Upgraded pancakes (Kodiak base)

Who doesn't love pancakes (aka flapjacks, hot cakes, slapjacks, griddle cakes)? 

Many of us associate pancakes with "the medium for delivering mounds of butter and loads of syrup".  With the majority of restaurant-made pancakes consisting of a refined flour batter base, our metabolic status takes a big hit with a serious blood sugar spike and hard crash. And mind you, it's also WAY easy to overeat this hyperpalatable "meal". 

major doozy of a carb-sugar hit

major doozy of a carb-sugar hit

Fortunately, there are so many creative ways to make a "healthier flapjack" these days. [On a side note, the word "healthy" is so convoluted and confusing these days - I try not to abuse the use of this word!]  For the busy on-the-go athlete or the individual who simply does not want to prepare a pancake from scratch, we can even make some simple adjustments to a boxed mix to get a nutritionally enhanced pancake.  

Which brings me to the reason for writing this piece. An athlete of mine recently asked me whether the products from the Kodiak Cakes company could fit (strategically) within her carbohydrate-controlled nutrition plan.  Having not yet tried any of their products, this was a good incentive to do so!

The company offers several different flavor creations, some of which are higher in protein than others. For example, the "Power Cakes" line features a 2:1 ratio of carbohydrate to protein  (~30 grams carb / 14 grams protein) in a 1/2 cup dry serving (to make three 4" flapjacks). In contrast, the "Energy Cakes" line has a 3:1 or 4:1 ratio of carbohydrate to protein for the same serving size (34-37 grams carb / 7-10 grams protein). For those who don't know, the classic pancakes mixes (like Aunt Jemima) have more like an 8:1 carb to protein ratio - not desirable when we are aiming to control carbohydrates in our daily nutrition.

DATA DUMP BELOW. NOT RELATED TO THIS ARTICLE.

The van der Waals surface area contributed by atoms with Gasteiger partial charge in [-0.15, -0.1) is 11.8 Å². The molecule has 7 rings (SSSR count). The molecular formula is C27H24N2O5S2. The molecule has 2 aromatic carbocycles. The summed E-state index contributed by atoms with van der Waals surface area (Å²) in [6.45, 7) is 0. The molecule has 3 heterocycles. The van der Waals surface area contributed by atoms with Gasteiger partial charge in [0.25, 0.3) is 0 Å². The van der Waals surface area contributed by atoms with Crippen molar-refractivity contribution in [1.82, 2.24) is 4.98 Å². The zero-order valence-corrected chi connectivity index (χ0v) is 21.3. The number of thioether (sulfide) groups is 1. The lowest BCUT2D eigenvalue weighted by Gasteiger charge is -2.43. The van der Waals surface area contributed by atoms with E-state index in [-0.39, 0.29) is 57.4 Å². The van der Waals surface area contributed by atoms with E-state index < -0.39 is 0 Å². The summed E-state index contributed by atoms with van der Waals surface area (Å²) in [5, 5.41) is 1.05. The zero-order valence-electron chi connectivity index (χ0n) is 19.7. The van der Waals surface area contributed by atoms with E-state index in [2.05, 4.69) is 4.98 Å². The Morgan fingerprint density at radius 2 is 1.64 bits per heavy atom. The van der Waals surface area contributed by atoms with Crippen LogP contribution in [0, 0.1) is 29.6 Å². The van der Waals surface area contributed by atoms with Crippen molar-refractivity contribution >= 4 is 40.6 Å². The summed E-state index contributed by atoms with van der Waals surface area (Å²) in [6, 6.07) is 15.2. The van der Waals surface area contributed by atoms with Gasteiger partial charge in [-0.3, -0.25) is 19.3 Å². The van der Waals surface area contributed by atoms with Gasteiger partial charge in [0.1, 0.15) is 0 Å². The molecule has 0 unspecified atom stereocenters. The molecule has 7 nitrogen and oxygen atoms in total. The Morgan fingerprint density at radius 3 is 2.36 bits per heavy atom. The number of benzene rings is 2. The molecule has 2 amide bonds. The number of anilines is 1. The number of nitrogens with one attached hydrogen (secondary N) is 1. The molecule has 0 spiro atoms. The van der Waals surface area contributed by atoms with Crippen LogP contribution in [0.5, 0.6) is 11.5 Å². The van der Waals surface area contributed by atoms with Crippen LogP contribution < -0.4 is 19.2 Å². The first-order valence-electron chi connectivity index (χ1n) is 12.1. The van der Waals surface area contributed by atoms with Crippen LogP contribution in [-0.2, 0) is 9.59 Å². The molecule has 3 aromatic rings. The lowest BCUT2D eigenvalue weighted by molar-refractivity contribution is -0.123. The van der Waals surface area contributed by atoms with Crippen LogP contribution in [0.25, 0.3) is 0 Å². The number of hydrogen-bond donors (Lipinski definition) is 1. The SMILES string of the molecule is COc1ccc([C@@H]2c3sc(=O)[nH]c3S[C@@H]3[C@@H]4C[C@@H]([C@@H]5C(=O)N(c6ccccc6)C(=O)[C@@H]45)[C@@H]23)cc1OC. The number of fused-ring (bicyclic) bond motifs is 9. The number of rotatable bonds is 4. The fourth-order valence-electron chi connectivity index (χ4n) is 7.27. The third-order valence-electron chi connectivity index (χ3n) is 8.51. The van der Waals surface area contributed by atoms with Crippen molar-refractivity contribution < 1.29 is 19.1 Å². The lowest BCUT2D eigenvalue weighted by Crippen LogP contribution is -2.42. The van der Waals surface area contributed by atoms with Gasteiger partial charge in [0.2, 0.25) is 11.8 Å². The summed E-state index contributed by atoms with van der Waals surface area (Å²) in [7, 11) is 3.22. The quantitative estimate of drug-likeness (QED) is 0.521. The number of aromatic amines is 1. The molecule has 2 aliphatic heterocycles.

The protein source in the Kodiak flapjacks comes mostly from a mix of whole grains and whey protein, with other protein contributors such as peanut flour or almond flour depending on the flavor selection.  For those eating gluten-free, there is only one GF mix available at the time of this writing.

My grocery store didn't have any of the higher protein Power Cake mixes available, so I ended up with a lower protein whole wheat and oats mix. The preparation steps are simple: add water to your dry mix and get 'em goin' on the griddle, gang!  However, this particular mix does not have enough "oomph" for it to meet The Mechanic's guidelines for a sustaining flapjack. So, my first batch required some additions, not only to improve the carb to protein ratio, but to boost the OF ("oomph factor"), all while keeping a tasty flavor for the finished product!

Here's what I mixed together in a small bowl, which yielded 9 pancakes:
- 1 cup of pancake mix
- 3/4 cup Califia Toasted Coconut-Almond milk
- 1 large egg
- 2 Tbsp vanilla whey isolate (about 13 grams by weight)
- 1 Tbsp flaxmeal
- 2 Tbsp shredded unsweetened coconut
- 1/3 cup chopped raw walnuts
- 1/4 tsp cinnamon
- 1/4 cup water (added towards the end to make the batter less thick)

As I got the pancakes on the griddle pan, I added a few blueberries to each one.


Taste-wise, these turned out great for my palate with a fluffy feel and a touch of sweet (from the vanilla protein powder, honey in the mix, and blueberries). Topped with butter and paired with scrambled eggs and veggies, this made for a "filling and energy stable" start to the day. 

Per pancake (yield of 9), the basic nutritional info (including the blueberries) is:

  • 133 calories

  • 10 grams of carbohydrate (2 grams fiber / 1 gram sugar)

  • 7 grams of protein

  • 7 grams of fat

  • close to 1:1 carb to protein ratio

Of course, there are MANY ways to change the nutritional profile of a pancake mix like this one, but I hope for those who are shy to do so that you will think out of that "pancake box" and get creative. I'll share more trials as they happen in the Mechanic's kitchen.

P.S. An "enhanced" pancake like this can definitely fit in an athlete's plan (with proper nutrition periodization) and is definitely preferred for those who are not as active.